It will be no surprise to most readers that the invoice from the funeral directors can be settled legitimately from the deceased’s estate.Cash flow can be an issue in that the invoice will arrive long before probate has been granted and therefore before the assets can be encashed to settle outstanding liabilities.

Fortunately banks are aware of the problem and do release payment direct from the deceased’s bank account to the funeral directors on receipt of the original invoice.

But what of the wake?

By which I mean the gathering after the service where food and drink is often provided. Unlike the funeral itself the costs of the wake are not deductible automatically from the estate unless all beneficiaries agree to them.

Occasionally however, a dispute does arise.

In a recent case that we dealt with half the family laid on a lavish celebration for the life of their mother, with the total cost in excess of £10,000. The assumption was that once the money was available the family members responsible would be reimbursed.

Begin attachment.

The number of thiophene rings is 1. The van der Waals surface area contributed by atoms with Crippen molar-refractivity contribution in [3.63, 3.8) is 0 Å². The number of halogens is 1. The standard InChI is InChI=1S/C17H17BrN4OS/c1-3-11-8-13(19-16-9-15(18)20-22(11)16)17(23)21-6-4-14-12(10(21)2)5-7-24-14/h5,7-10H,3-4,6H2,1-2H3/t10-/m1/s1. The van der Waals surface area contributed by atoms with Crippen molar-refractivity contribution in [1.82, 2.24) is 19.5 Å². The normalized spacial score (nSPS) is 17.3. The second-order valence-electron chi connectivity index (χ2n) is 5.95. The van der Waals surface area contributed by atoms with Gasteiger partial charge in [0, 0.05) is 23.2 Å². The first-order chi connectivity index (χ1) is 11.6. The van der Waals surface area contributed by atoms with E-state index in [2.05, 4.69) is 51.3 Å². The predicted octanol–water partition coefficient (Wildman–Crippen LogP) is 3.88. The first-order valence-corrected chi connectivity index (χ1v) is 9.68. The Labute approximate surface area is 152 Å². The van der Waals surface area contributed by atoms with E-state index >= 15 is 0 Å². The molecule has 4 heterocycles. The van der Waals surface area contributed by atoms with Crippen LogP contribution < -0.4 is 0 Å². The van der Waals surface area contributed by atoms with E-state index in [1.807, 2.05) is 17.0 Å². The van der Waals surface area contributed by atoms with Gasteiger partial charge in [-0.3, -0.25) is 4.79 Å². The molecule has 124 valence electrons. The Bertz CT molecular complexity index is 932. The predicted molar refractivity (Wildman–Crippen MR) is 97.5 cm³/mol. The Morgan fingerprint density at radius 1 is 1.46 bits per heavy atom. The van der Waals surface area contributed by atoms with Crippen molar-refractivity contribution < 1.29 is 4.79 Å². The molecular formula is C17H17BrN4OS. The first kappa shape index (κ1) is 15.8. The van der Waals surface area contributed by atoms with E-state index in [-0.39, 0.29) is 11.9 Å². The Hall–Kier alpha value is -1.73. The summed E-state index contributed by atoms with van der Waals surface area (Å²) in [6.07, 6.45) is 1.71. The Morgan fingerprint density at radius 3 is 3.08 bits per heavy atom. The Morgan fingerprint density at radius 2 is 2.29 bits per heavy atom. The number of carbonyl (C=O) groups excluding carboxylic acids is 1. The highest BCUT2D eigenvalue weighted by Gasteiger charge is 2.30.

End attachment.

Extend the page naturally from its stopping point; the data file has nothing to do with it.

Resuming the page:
However, other members of the family who were also beneficiaries were opposed to the wake; they had spoken to the deceased in the days before her death and she had made it clear to them that she did not want a fuss and a simple low-budget funeral would be sufficient. As a result the executors’ hands were tied.

Without agreement from the beneficiaries, they were not authorised to settle the invoices that were submitted for payment. Although the family members involved in the organisation were prepared to bear the cost, the argument has driven a large wedge between the deceased’s children that will not mend easily.

Specify your wishes in your Will

The best way to avoid this is to make your funeral wishes clear. Apart from discussing what you would like with your family it is always a good idea to leave a letter with your Will setting out your express requirements. If you feel that argument is still likely, you can provide express authority in your Will to your executors regarding what they can legitimately spend on the funeral, wake and any other costs relating to the disposal of your body, such as on the arrangements regarding the scattering of your ashes, or on the headstone and its engraving. This will prevent any argument and will mean that your executors have a free hand within the constraints of your will.